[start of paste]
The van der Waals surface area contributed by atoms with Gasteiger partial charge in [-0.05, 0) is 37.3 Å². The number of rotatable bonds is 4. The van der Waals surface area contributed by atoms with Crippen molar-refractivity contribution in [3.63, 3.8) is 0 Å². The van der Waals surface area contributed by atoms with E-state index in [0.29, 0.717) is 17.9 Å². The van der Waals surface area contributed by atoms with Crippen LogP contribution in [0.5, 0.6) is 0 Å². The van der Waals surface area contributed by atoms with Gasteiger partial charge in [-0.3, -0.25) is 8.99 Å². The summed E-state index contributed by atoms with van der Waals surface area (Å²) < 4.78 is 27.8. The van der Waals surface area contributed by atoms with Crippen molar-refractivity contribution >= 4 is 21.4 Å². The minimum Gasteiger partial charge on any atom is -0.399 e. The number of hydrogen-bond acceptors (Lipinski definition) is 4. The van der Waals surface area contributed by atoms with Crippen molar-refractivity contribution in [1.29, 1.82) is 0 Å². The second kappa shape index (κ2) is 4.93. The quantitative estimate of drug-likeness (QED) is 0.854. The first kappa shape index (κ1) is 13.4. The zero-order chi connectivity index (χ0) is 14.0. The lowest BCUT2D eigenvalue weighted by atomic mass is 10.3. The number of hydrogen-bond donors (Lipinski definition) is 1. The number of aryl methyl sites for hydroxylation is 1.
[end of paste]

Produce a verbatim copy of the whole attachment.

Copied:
The van der Waals surface area contributed by atoms with Gasteiger partial charge in [-0.05, 0) is 37.3 Å². The number of rotatable bonds is 4. The van der Waals surface area contributed by atoms with Crippen molar-refractivity contribution in [3.63, 3.8) is 0 Å². The van der Waals surface area contributed by atoms with E-state index in [0.29, 0.717) is 17.9 Å². The van der Waals surface area contributed by atoms with Crippen LogP contribution in [0.5, 0.6) is 0 Å². The van der Waals surface area contributed by atoms with Gasteiger partial charge in [-0.3, -0.25) is 8.99 Å². The summed E-state index contributed by atoms with van der Waals surface area (Å²) < 4.78 is 27.8. The van der Waals surface area contributed by atoms with Crippen molar-refractivity contribution >= 4 is 21.4 Å². The minimum Gasteiger partial charge on any atom is -0.399 e. The number of hydrogen-bond acceptors (Lipinski definition) is 4. The van der Waals surface area contributed by atoms with Crippen molar-refractivity contribution in [1.29, 1.82) is 0 Å². The second kappa shape index (κ2) is 4.93. The quantitative estimate of drug-likeness (QED) is 0.854. The first kappa shape index (κ1) is 13.4. The zero-order chi connectivity index (χ0) is 14.0. The lowest BCUT2D eigenvalue weighted by atomic mass is 10.3. The number of hydrogen-bond donors (Lipinski definition) is 1. The number of aryl methyl sites for hydroxylation is 1.